Hao Wela: The Untold Story of Hot Rodding in Hawai‘i to be shown April 11

Flier for the film Hao Wela. The flier includes the documentary's title and the words "The untold story of hot rodding in Hawaii" and a black and white picture of a car racing at a dragstrip

An award-winning documentary detailing Hawaiʻi’s hot-rodding history produced by two UH West Oʻahu faculty members and an instructor will be screened next month at the university’s Campus Center.

The film, Hao Wela: The Untold Story of Hot Rodding in Hawai‘i, is scheduled to be shown at 3:30 p.m., Thursday, April 11 in C-208 courtesy of the campus Sociology Club. The free screening is open to students, faculty, and staff as well as the community. A panel discussion will follow the hour-long screening.

Black and White photo of two cars at a drag strip at the start of the race

Scene from the documentary Hao Wela

Hao Wela (hot rod) is the work of Psychology Prof. Dr. Mark Hanson, English Prof. Stanley Orr, and former UH West Oʻahu Instructor Wojciech Lorenc. The documentary took three years to complete and follows Hanson, a lifelong island “gearhead” as he examines the history, people, and passion of the state’s speed culture.  The documentary makes use of archival film and photographs and interviews with significant contributors to Hawaiʻi’s speed culture such as John DeSoto, Roland Leong, Jimmy Pfleuger, Earle Char and Mike Oakland.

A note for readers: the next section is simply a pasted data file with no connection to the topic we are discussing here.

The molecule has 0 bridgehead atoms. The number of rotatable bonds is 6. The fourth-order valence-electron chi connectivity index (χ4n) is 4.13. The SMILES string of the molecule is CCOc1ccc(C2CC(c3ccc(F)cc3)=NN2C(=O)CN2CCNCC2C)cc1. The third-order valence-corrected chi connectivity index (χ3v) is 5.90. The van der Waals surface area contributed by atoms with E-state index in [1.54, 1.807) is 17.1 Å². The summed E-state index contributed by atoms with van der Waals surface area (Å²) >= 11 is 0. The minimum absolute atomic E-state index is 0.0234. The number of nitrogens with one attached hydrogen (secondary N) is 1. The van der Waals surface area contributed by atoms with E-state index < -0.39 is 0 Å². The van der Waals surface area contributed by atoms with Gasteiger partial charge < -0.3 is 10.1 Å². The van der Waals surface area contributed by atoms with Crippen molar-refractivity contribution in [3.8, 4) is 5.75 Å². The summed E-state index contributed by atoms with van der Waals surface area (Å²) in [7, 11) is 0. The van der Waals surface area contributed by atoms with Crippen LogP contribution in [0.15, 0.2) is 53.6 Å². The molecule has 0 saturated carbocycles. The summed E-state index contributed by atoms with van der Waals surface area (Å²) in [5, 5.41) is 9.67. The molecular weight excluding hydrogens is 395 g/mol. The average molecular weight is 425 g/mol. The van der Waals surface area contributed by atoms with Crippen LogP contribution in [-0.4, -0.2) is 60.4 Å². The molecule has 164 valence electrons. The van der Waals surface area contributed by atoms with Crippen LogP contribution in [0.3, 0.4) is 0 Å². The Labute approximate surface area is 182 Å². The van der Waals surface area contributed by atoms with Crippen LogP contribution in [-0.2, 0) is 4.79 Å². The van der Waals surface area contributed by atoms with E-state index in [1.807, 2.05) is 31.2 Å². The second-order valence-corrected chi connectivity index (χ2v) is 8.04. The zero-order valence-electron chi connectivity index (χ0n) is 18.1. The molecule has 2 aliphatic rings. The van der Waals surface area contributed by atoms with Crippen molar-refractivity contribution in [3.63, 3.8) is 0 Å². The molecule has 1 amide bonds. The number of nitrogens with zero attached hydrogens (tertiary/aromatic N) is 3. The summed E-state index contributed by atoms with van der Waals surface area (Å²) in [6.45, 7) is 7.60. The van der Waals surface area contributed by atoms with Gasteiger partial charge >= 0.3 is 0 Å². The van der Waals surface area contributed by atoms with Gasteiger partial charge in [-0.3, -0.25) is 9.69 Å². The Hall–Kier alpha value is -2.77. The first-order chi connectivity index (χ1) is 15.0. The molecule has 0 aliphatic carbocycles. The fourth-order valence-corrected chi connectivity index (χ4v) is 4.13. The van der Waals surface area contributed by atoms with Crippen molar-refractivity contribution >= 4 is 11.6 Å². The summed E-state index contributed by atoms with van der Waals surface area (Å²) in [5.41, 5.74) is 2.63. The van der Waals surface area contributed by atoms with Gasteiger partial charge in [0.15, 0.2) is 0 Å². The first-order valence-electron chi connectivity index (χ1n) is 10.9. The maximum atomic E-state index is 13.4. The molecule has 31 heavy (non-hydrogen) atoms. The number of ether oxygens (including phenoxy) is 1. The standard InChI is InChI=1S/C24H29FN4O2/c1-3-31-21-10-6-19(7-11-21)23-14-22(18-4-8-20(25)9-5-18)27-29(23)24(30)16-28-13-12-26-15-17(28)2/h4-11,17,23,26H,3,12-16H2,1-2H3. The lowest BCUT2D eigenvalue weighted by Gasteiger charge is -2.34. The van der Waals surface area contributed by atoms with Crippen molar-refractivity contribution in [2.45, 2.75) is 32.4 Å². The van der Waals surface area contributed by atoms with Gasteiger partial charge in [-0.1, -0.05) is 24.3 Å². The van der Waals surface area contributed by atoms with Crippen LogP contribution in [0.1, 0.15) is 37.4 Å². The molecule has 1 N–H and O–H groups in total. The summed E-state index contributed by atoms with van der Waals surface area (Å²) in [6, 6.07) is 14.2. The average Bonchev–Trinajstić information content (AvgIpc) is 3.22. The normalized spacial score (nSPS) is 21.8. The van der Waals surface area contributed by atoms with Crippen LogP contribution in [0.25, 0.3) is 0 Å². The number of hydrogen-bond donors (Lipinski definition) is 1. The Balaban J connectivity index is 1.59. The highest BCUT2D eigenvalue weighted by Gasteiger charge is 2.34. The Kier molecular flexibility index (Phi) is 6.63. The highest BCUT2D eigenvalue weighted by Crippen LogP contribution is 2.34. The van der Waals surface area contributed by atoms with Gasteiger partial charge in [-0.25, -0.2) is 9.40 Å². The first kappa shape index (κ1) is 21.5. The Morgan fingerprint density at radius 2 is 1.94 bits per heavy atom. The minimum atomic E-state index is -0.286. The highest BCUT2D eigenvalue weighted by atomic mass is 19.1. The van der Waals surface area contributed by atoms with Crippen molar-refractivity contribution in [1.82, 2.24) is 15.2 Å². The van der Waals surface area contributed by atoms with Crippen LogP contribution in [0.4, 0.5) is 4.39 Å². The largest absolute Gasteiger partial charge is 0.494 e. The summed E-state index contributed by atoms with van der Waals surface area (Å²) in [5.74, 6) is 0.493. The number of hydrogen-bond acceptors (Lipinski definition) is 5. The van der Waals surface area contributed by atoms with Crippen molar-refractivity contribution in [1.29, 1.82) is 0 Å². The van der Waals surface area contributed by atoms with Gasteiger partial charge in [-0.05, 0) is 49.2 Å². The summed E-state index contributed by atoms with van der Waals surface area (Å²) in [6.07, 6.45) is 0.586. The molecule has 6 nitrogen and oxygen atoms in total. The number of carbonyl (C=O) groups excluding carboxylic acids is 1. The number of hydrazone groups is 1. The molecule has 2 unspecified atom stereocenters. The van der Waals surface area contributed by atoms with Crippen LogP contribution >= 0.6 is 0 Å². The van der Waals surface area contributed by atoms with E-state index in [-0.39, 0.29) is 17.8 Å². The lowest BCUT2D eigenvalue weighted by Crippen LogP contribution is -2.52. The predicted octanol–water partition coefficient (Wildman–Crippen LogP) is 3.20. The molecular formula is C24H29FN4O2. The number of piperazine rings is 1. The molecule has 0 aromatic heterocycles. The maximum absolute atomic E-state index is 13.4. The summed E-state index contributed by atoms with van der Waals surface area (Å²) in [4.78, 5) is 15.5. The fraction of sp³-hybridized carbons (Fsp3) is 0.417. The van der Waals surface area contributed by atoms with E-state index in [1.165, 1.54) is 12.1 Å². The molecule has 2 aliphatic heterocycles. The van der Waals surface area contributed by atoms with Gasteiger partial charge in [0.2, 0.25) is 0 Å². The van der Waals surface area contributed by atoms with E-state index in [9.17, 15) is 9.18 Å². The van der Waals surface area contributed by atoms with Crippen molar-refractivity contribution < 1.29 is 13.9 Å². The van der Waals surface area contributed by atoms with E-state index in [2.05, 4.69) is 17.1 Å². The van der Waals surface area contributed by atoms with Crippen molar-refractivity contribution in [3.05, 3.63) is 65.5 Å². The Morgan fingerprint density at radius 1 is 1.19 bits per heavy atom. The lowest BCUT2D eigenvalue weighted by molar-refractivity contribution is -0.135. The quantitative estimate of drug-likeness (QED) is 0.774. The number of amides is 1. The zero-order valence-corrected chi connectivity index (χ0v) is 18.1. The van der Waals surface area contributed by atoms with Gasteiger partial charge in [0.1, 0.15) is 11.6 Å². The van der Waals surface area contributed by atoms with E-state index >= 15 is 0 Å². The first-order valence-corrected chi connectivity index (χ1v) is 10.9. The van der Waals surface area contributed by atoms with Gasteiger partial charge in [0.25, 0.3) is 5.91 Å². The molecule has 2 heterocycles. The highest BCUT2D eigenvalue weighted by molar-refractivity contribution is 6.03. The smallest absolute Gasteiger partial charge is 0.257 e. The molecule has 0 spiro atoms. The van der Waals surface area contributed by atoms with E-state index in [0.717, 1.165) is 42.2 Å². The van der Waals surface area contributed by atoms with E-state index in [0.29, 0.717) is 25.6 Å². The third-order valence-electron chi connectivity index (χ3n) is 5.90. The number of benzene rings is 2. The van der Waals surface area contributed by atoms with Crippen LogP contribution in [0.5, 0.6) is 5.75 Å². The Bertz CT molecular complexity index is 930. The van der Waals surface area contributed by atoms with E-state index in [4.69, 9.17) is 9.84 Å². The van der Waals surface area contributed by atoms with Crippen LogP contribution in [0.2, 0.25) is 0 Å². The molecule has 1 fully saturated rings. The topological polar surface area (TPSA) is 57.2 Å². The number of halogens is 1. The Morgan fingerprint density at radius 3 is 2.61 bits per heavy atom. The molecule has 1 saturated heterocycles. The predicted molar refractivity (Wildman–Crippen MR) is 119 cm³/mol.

Black and white photo of a dragster at Hawaii Raceway Park. Three people are in the photo, including a woman gesturing with her arm as she walks toward the dragster

Racing at Hawaii Raceway Park

In doing so it traces the history of racing communities in Hawaiʻi, from competitions early in the last century, to racing at Kahuku and elsewhere. Hanson serves as narrator for the documentary, which tells how the speed culture grew after the arrival of the first horseless carriages and motorcycles; it also dips into the demise of Hawaiʻi Raceway Park, the only sanctioned venue on Oʻahu. The shuttering of the raceway at the James Campbell Industrial Park left many racers without an outlet for their high-speed avocation. The film also tracks the communities of racers that reside on Maui, Kaua‘i and Hawai‘i Island.

The 2017 film received eight film festival awards including “Best Hawaii Film” at the 2018 Honolulu Film Awards, a Silver Award at the 2017 NA Film Awards and a Merit Award at the 2017 Cinemafest.

Besides the upcoming screening, the film also has been submitted to the James & Abigail Campbell Libraryʻs repository for faculty research, DSpace, and where it is available for viewing.

Image courtesy of Hao Wela